"Trees cannot talk, but they do speak. With our eyes focused on franticly flickering screens, perhaps our ears have grown dull to their still small voices, yet they whisper on." (John Murdock, in "Remembering a Good Oak")
We don't have to worship nature (which is idolatry) or sentimentalize it (which obscures its deep meaning) to dignify it, to regard it in more than a utilitarian manner. I doubt the developers who recently clearcut a rolling tract of land near our home thought about this. Large oaks, some older than anyone I know, are gone, felled, shorn of branches, and loaded naked onto a truck bound for the paper mill. The deer who used to live here will have to find a new way, the fox adeptly alter his path, and I'll not ever see it the same. Pines I honor in mass, their creaking frames swaying in the wind. A good oak, however, an aged one, I sometimes see alone, rest my hand on it, just for a moment honor it for standing so long in a world of change. They should not have to fall unnoticed.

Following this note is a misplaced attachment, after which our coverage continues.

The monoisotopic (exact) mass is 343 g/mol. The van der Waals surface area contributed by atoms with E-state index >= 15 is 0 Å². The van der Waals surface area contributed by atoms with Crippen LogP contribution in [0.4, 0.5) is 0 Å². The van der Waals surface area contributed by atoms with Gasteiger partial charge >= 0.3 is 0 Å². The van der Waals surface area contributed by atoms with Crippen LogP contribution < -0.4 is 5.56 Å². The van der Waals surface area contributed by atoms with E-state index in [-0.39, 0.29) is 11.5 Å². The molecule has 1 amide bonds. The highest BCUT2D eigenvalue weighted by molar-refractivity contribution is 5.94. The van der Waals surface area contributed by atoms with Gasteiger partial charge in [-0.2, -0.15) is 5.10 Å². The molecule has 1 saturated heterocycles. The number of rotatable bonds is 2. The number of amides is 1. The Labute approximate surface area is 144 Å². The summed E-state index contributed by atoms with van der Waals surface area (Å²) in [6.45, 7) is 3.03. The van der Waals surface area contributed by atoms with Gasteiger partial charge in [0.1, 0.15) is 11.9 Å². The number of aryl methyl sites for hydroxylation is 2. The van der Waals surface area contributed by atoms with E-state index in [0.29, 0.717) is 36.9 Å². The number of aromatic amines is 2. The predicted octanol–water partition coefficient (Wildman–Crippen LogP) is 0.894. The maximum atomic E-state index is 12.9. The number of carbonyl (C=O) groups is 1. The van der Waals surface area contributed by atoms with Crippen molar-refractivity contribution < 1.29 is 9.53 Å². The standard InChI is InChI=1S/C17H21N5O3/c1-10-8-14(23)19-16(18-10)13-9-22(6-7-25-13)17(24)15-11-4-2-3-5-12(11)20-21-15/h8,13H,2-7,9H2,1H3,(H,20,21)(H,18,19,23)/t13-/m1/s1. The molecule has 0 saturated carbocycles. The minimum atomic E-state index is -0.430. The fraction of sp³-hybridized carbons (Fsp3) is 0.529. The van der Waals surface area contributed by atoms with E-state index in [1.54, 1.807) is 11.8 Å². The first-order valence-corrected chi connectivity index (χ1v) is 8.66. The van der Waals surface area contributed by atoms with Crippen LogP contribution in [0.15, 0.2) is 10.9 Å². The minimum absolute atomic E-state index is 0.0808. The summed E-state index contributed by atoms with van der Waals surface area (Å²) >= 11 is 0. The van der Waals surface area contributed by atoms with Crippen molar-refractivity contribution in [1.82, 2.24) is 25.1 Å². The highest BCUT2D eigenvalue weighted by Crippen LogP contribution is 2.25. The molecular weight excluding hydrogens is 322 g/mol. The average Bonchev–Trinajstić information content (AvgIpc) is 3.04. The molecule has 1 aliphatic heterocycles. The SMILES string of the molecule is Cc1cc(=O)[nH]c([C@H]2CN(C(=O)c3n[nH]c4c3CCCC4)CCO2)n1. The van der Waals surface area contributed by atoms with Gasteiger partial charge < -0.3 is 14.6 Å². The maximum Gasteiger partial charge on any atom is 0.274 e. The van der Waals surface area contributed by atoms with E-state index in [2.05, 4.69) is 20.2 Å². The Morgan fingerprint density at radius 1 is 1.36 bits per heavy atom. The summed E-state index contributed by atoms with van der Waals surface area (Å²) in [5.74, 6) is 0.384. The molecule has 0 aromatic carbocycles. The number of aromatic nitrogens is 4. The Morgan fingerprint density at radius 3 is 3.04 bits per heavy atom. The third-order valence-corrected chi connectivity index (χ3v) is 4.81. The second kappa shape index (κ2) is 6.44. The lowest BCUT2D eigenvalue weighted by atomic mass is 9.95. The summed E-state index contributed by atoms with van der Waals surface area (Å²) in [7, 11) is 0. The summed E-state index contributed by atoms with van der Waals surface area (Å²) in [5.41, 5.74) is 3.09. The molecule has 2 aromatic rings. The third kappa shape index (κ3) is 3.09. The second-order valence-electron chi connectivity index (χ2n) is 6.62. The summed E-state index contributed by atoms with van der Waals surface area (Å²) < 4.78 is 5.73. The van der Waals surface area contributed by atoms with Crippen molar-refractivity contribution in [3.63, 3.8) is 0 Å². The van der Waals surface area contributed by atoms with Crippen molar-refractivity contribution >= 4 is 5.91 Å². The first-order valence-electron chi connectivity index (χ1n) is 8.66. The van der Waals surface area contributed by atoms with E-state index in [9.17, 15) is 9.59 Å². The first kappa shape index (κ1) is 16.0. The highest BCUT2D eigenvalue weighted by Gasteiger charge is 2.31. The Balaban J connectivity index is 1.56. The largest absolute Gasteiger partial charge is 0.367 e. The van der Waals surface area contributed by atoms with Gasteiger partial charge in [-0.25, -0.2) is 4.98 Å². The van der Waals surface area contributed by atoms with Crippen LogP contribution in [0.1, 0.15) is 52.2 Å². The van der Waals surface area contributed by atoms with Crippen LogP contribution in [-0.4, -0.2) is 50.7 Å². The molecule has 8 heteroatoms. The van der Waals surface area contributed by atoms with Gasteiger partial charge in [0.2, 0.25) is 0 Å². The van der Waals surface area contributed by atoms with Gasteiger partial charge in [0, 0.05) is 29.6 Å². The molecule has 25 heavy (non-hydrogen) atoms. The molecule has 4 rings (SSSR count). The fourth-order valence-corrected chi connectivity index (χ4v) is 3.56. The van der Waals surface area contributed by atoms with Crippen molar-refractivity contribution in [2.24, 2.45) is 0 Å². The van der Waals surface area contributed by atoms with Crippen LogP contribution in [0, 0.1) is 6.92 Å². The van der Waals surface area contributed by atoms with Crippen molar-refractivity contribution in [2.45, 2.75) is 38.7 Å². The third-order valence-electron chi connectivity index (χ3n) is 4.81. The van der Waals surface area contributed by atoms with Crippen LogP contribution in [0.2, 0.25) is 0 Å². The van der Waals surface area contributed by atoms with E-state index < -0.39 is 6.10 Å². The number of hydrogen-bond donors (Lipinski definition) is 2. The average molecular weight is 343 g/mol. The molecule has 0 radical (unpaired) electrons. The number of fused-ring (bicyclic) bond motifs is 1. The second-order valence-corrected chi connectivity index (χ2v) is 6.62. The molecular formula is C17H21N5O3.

One of the things I enjoy about great trees is their suggestion of immutability. In that, they imperfectly reflect God, who is unchangeable. The maples and pines in my suburban backyard aren't great trees like the stolid redwoods or sequoias, yet many were here before me, before this house of 30 years, and so are worth reflecting on. They offer some assurances. The world changes around us at a dizzying speed, and yet trees just stand, a silent witness to a God who is called a "strong tower" and a "rock." I wonder if someday, like the great trees of Middle-Earth, they too will rise up and say, "Enough."